Preparing ahead of time for a recession can protect you against making costly mistakes and adding undue stress to your life!
The U.S. economy is slowly starting to disintegrate, and many experts are predicting that the next recession is going to hit hard. Citizens worldwide are feeling the effects of inflation on their finances, and as such, they’re also noticing that their investments are more prone to failure. Investors are uncertain about what the future holds, but they do know that they want to protect their portfolios against recession as much as possible. Don’t wait until the recession hits, but rather, prepare for the rocky road ahead with the following tips:
- Establish A Plan For Your Budget
The first step to ensure that your finances remain in the positives is to know where your money is going in the first place. Get a better picture of your spending habits by checking your expenditures for at least a month. During this time, consider how much income you have and how much you’re spending. You can use this exercise to also cut back on your spending in certain categories and adjust your budget as needed.
- Avoid Unnecessary Spending
During a time when the stock market is down and recession hits hard, it’s crucial to not spend money unnecessarily. Every penny you spend needs to be spent on a necessity! The easiest place to make some budget cuts is by eliminating luxury items and experiences such as travel, high-end fashion or anything else you don’t actually NEED. Whenever possible, you can further reduce your overall spending by purchasing household goods and groceries in bulk.
U.S. senator, Elizabeth Warren, authored a fantastic book titled, Your Worth: The Ultimate Lifetime Money Plan. She explained that the best way to spend money is by breaking it down into 50/30/20 categories. That means 50% of your income is invested into necessities, 30% of it on wants, and 20% on savings. Though savings account interest rates are still fairly modest, opening an online-only savings account can net you up to 2% yearly interest. Though it may appear daunting to get started, even saving small amounts of money to get started can yield fantastic returns!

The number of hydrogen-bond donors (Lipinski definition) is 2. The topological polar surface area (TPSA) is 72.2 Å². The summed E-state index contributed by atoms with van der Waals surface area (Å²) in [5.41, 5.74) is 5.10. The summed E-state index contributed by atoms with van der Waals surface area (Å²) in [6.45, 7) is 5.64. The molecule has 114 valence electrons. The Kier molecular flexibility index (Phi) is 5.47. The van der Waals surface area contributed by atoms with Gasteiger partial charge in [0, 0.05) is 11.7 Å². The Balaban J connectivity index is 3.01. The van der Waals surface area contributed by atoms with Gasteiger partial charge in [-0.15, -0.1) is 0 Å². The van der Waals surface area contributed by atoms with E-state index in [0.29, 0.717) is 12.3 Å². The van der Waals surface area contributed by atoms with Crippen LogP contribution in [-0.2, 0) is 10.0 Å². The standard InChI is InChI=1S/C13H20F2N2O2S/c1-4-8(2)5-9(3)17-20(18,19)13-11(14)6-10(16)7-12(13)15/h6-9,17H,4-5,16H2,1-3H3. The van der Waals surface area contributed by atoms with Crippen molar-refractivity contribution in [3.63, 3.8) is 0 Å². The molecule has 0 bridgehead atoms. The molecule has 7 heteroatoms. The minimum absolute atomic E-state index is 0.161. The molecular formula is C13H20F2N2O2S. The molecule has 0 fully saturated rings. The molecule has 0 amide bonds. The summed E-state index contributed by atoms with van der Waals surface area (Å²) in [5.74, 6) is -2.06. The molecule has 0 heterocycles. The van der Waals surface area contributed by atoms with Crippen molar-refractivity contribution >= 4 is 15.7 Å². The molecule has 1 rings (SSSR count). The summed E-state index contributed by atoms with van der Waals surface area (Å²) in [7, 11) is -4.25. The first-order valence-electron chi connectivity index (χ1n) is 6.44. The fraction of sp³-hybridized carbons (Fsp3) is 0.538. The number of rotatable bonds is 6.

- Create An Emergency Fund
Though having an emergency fund is always a smart investment, it’s even wiser during a recession. Should you lose your income or unforeseen circumstances arise, your emergency funding can help pay for your education, medical expenses or home repairs. To figure out how much money you can reasonably set aside for emergency expenses, you will need to look at your overall monthly spending and budget accordingly.
Though by no means is it a rule of thumb, it’s good to have about three or four months of living expenses put aside. Depending on your lifestyle and living situation, however, you may need to have enough money to cover at least a year’s worth of expenses. This is undoubtedly the case if you have young kids or a newborn to look after.
- Eliminate High-Interest Debt
During a recession, high-interest debts should be the first to go. Credit card debt is usually the most expensive type of debt that families have, and if you’re struggling with your finances, all the more reason to eliminate credit cards from your life. Having said that, you may need to reach out to a financial advisor or a credit counselor to help you get your spending on track.
Here’s a jarring statistic: the national average for credit card rates have surpassed 17%! The U.S. Federal Reserve has also revealed that they’re going to raise interest rates for the remainder of this year, and as such, eliminating credit card debt is a good way to go. Not having all of these interest rates stacking up will help you cut household expenses.
- Understand The Risks Of Investing
Though you should aim to keep risks fairly low in your investment portfolio, you don’t need to completely eliminate it to remain successful. There are some bonds primed to bloom. Most stocks recover after the worst effects of the recession subside, and if you have steady income and plenty of years to go before retirement, investing can actually help you, even if some of your investments are best categorized as risky. Learn how to invest to suit your requirements. Of course, if you’re older and nearing retirement, you will want to choose stocks and general investments that are less risky and don’t require much time to bounce back should you look to unload. In either case, you will still retain the ability to sell your stocks quickly even if the market takes a big hit. Don’t over-monitor your assets, but still play it by ear! For those nearing the retirement age, choosing cash equivalents and bonds provides adequate cushioning against a volatile market.